Creating Visual Basic Components for the Web
- Creating Visual Basic Components for the Web
- Making a Web-Aware ActiveX Custom Control
- Understanding Custom Controls and Asynchronous Transfer
- Working with UserControl.AsyncRead
- Downloading a Graphic
- Understanding Properties in Terms of AsyncRead
- Working with the FileSystemObject
- Compiling the Custom Control
- Packing the Custom Control
- Deploying the Custom Control with a Sample Page
- Updating the Custom Control
The legacy of Visual Basic is that of standalone desktop applications running under Windows, but as the language has grown, so has the scope of the environments in which it can be used. This is particularly the case with regard to programming for the Internet. Microsoft was well aware of the importance of the Internet and the role that Visual Basic needed to play in Internet development when the company was introducing Internet Explorer version 3; you could use VB 5 in conjunction with IE 3 to do reasonable Web programming.
Visual Basic 6 made a quantum leap forward. You can use VB 6 to work on either the client side or the server side in order to add a level of functionality to your Web site that is only possible through hard-core, language-level programming. Today Microsoft is positioning VB as a reasonable and even preferable alternative to Java. In fact, VB 7, slated for release next year, will address many of the previous shortcomings that have influenced developers to look to Java to meet their programming needs. You can do significant programming for the Web using VB, and this capability to do more significant programming will grow as the language grows.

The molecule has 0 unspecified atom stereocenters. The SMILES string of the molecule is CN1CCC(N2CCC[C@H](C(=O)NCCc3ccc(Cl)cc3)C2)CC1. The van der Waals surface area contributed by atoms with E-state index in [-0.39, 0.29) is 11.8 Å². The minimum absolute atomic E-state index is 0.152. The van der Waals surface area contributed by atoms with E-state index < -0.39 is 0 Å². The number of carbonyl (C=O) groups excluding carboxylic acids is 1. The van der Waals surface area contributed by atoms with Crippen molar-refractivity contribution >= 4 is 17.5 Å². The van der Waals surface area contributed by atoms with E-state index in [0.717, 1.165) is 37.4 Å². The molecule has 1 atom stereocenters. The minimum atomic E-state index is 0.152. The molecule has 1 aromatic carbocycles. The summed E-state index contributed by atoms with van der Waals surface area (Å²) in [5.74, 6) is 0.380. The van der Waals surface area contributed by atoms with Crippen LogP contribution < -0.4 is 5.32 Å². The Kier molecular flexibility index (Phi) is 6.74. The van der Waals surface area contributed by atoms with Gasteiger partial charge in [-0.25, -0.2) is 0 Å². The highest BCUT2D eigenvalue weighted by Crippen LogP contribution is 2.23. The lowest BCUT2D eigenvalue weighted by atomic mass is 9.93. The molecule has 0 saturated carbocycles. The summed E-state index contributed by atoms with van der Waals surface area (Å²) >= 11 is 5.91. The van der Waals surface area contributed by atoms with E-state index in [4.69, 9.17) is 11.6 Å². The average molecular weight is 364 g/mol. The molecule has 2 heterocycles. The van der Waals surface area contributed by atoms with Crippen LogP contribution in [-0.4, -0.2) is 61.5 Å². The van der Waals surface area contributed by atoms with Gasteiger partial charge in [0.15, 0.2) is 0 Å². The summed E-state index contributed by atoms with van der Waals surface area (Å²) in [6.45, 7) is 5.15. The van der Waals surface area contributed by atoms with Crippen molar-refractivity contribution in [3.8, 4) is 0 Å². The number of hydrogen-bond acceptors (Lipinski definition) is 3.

In this article, I show you how to make a Web-aware custom control that you can run in a Web browser or a standard Visual Basic form. I'll show you various features that allow you to get data into a custom control directly from the Internet and process it once it’s downloaded. Also, I'll demonstrate how to embed the custom control in a Web page and, lastly, how to package a Web-aware custom control for deployment on the Internet.
I assume you have enough Visual Basic knowledge to create a custom control, and that you understand the UserControl object. Lastly, I assume you understand the fundamentals of Internet development, how data gets around the Internet, and that you recognize the significance of a URL in locating and retrieving data.
You can view a working copy of the custom control created for this article by going to this URL: http://www.CogArtTech.com/Informit/Informitcc.htm.Be advised that you must be running Internet Explorer, Version 4 or higher to view the custom control. Netscape Navigator does not support embedding ActiveX Controls in a Web page. The working copy of this control does not have a digital signature. Therefore, you need to configure the Security setting of Internet Explorer to Low in order for the control to work on your browser. If you are hesitant to use an unsigned control, you can download the code from the InformIT site.